Jennifer Lawrence: “I Didn’t Have a Life. “I Thought I Should Go Get One”

There was a moment, shortly before her break, when Lawrence was convinced she was going to die. It was the summer of 2017, and she’d boarded a private plane in her hometown, Louisville, Kentucky, bound for New York City. (“I know, flying private, I deserve to die.”) She had wrapped Mother!, her then boyfriend Darren Aronofsky’s horror movie of biblical proportions, in which Lawrence’s titular character is (spoiler alert—well, all kinds of alerts) burned alive after a teeming crowd eats her baby. All to say, her adrenals were a mess prior to takeoff.

Up in the air, there was a loud noise, and the air pressure in the cabin went kind of rubbery. The other passenger, the son of the Louisville doctor who delivered Lawrence and her two brothers, was called to the cockpit. He returned ashen-faced with news that one of the two engines had failed but stressed that they could still make a safe emergency landing with just the one. Then the plane went silent, and Lawrence knew that they were cooked. “My skeleton was all that was left in the seat,” she says. They’d lost the second engine.

Lawrence could hear the cockpit clanging in distress as the plane dipped wildly. “We were all just going to die,” says Lawrence. “I started leaving little mental voicemails to my family, you know, ‘I’ve had a great life, I’m sorry.’ ”

I interrupt to wonder about the apology in there.

“I just felt guilty,” Lawrence says. “Everybody was going to be so bummed. And, oh, God, Pippi was on my lap, that was the worst part. Here’s this little thing who didn’t ask to be a part of any of this.” She saw a runway below, wash with fire trucks and ambulances. “I started praying. Not to the specific God I grew up with, because he was terrifying and a very judgmental guy. But I thought, Oh, my God, maybe we’ll survive this? I’ll be a burn victim, this will be painful, but maybe we’ll live.” She pauses to crack a joke. ‘Please, Lord Jesus, let me keep my hair. Wrap me in your hair-loving arms. Please don’t let me go bald.’ ”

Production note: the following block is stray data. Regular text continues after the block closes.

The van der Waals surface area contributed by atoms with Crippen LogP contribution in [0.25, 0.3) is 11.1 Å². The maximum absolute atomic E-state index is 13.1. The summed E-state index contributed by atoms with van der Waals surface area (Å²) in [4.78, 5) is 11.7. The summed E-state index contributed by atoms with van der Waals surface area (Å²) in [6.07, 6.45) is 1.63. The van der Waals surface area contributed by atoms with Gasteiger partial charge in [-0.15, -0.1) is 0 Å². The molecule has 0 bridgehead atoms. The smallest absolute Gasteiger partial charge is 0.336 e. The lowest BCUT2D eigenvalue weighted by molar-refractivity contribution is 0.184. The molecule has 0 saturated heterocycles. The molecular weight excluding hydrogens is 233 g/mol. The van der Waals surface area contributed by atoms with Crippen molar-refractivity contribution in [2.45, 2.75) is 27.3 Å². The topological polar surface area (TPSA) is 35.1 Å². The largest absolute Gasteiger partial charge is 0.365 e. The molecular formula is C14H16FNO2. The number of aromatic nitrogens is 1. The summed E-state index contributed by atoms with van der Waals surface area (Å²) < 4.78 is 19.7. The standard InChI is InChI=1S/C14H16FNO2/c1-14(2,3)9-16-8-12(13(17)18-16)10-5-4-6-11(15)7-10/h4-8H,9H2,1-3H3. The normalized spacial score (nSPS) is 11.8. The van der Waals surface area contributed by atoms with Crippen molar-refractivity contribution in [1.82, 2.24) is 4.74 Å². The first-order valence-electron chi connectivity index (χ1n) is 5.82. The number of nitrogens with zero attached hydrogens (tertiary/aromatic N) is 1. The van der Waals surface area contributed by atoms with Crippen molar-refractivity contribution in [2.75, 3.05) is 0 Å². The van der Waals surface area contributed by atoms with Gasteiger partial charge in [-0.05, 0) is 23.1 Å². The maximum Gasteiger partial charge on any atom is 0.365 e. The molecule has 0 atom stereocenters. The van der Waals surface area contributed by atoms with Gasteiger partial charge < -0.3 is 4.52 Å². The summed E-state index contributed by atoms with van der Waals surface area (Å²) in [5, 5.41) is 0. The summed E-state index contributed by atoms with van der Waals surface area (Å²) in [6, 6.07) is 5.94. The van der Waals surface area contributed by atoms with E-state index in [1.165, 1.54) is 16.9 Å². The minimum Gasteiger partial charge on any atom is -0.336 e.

Jumpsuit by N21 by Alessandro Dell’Acqua; ring by Belperron.Photographs by Lachlan Bailey; Styled by George Cortina.

The plane hit a Buffalo runway hard, bounced into the air, and then slammed into the ground again. Rescue crews broke the jet door open, and the passengers and crew, everyone crying and hugging, emerged physically unscathed. Immediately afterward, Lawrence, anesthetized thanks to a very large pill and several mini bottles of rum, had to board another plane.

Sometimes it’s bullshit when people say what doesn’t kill you makes you stronger. “It made me a lot weaker,” she says with a rueful smile. “Flying is horrific and I have to do it all the time.”

Not all stress cycles can be completed. In 2014, iCloud hackers disseminated Lawrence’s private nude photos across the internet, granting every toxic person with a keyboard a peek. It was dehumanizing and, because the internet is the devil’s playground, it remains an ongoing act of violation. “Anybody can go look at my naked body without my consent, any time of the day,” she says. “Somebody in France just published them. My trauma will exist forever.” She shakes it off with a wincing grin. “Have you ever wanted to be an actress?”

This is a grim and fraught industry for women, of course. At the height of the #MeToo movement, Harvey Weinstein weaponized Lawrence’s name twice. In a 2018 motion to dismiss racketeering charges brought against him by six women, his lawyers argued, quoting Lawrence out of context, that Weinstein “had only ever been nice to me.” Her mouth curls at his name: “So how could he possibly be a rapist, right?” In a separate lawsuit, an unnamed actor claimed that as Weinstein sexually assaulted her, he lied pathetically, “I slept with Jennifer Lawrence and look where she is; she has just won an Oscar.”


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